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Fall 2011 the emergence of cinema as an institution
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Fall 2011 the emergence of cinema as an institution

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  • Created by Professor Lauren Martilli
  • Transcript

    • 1. The Emergence of Cinema as an Institution Chapter 1 John Belton, American Cinema, American Culture Clip: [Brief] History of the Motion Picture
    • 2. • From 1929 to 1949: 80 to 90 million Americans viewed movies weekly• Movies resembled a religious institution, but primarily a social institution“THE CATHEDRAL OF THE MOTIONPICTURE”
    • 3. Developing Systems: Society & Technology• Film as an institution • Q: What is an institution? • A: An established, custom, practice, or relationship in society (American Heritage Dictionary) Examples: government, military, church, school• Economic: Purpose = make money (e.g., Edisons Kinetoscope only one voyeur at a time, pun intended), but developed into a product marketed and sold the audiences. Star system and genre system are commodities• Social: Promoted social interaction among Americans; Leisurely activity; Examples: church, clubs, bars• Technological: marvel attracted crowds, dependence on products of the Industrial Revolution (celluloid, sound, etc.)• Psychological: Appeals to emotions, makes us want to go to the movies; escapism, enjoyment, contemporary times vary greatly from the past when movie-going was akin to our TV habits today.
    • 4. Edison & the Kinetoscope
    • 5. Edison & the Kinetoscope (cont’d)• Capturing Time: an age of many new inventions, which impacted cultural shifts. First motion picture camera• Introduced new concept of time (along with the photograph & phonograph) • A commodity - reproduced and sold • Objectified, infinitely re- experienced• Viewed by one person at a time• Designed to maximize profit
    • 6. Kinetoscope Parlor
    • 7. • Invention of projection (1895-1896)• Changed viewers relationship to the image was no longer private, but a public experienceMASS PRODUCTION, MASS CONSUMPTION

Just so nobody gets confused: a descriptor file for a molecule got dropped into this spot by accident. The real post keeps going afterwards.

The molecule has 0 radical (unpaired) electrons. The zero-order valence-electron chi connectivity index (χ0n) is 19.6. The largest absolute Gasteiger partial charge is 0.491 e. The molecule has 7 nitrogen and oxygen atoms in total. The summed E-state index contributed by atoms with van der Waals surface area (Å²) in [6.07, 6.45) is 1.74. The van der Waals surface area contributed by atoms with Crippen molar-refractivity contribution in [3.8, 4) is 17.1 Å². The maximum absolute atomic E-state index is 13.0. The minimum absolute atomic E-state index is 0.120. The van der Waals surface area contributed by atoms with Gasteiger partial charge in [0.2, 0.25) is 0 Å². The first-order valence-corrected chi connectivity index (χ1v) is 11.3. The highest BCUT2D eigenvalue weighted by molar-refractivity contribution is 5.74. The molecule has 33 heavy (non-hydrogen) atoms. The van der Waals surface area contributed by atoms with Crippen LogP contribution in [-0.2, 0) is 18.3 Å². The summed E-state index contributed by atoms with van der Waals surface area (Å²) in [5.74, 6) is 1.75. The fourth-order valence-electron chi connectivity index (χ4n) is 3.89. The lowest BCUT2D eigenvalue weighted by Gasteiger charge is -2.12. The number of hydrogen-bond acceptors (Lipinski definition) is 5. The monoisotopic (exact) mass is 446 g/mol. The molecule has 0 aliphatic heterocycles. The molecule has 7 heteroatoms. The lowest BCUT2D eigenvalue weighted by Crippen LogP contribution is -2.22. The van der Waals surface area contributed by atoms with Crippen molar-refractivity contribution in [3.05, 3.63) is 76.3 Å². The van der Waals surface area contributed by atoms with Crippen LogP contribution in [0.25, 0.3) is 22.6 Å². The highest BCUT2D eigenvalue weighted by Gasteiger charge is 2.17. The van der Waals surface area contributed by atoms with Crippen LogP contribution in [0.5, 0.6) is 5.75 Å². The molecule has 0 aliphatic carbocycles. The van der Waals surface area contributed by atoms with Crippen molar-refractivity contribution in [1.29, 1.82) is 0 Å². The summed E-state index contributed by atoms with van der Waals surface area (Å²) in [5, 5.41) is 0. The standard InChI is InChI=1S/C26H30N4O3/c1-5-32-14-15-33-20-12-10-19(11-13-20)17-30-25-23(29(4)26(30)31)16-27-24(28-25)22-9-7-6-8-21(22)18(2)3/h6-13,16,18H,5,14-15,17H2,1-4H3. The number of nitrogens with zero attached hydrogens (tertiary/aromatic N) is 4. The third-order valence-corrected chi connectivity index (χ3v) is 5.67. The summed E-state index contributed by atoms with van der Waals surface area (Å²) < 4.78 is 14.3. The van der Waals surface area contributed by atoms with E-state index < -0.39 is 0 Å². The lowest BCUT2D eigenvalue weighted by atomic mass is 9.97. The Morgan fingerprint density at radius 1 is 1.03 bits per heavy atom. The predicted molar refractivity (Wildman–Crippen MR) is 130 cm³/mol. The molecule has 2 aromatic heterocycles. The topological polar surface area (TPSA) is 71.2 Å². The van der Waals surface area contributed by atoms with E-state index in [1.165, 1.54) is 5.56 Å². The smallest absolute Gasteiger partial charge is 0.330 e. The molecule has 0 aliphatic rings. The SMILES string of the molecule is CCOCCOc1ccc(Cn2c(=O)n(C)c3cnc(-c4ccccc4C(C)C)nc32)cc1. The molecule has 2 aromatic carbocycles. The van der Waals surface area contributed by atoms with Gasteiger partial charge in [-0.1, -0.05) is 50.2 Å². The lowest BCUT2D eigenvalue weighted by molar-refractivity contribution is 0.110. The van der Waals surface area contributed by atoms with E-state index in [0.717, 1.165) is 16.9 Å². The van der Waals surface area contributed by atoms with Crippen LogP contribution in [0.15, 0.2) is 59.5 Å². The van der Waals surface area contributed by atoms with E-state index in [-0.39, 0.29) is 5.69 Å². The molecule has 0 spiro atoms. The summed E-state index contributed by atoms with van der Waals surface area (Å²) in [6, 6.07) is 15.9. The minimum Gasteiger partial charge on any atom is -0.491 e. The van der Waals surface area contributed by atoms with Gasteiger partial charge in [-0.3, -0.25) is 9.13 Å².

• 8. The Nickelodeon: A Collective Experience• Working class attraction• 5¢ movies• “For the first time in American history all races, genders, social and ethnic groups shared a collective experience”• A step toward the creation of a homogeneous middle-class American culture
    • 9. Cleaning Up: The Benefits of Respectability• Motion Picture Patents Company (MPPC) • Result of mass consumption and need for stabilization • Interested in profit and market expansion• Goal: attract upper class viewers• Objectives • Eliminate ethnic films • Increase price of admission • Produce films based on literary, historical, or biblical sources (Poe, Dickens, Tolstoy, Shakespeare)
    • 10. • The Camera as Recorder• The Camera as Narrator• The Feature FilmSPECTACLE AND STORYTELLING: FROMPORTER TO GRIFFITH
    • 11. The Camera as Recorder• „bourgeoisification of the movies‟• Post-1908, exhibitionist in nature, theatrical• Middle-class demand for more advanced/complex narratives• Focus on perfection of narrative skills• Edwin S. Porters use of showing same action from different perspectives successively • Two versions of The Life of an American Fireman (1903) • http://youtube.com/watch?v=p4C0gJ7BnLc
    • 12. The Camera as Narrator• Active narration used to shape audiences perception• Griffiths use of parallel editing or cross-cutting • Creates suspense • Psychological development of characters
    • 13. The “Feature” Film• More complex narratives• Multiple-reel• Financial success• D.W. Griffiths historical epic, The Birth of a Nation (1915) • 12 reels, 3 hours long • Extreme racism overtly presented and exposes the power of the motion picture as a medium to communicate ideological arguments • http://youtube.com/watch?v=32hMZP0K 2wM
    • 14. “Garden of Dreams” & The Great Showmen• Change from uncomfortable, modest theaters to spacious, luxurious movie palaces• From theater attendants to concierge service• Middle class experience the luxuries of the richPRESENTING…THE MOVIE PALACE
    • 15. AN EVOLVING INSTITUTION• What began as a technological marvel at the turn of the century has changed in countless ways • Stylistic and technological developments • A shifting in American consciousness• Continues to be an efficient system of storytelling• “The cinematic institution of Hollywood past has disappeared…transformed into a new institution designed to serve…contemporary audiences” (19).• Goal: “to recover a sense of the experience that previous generations had when they went to the movies” (20).

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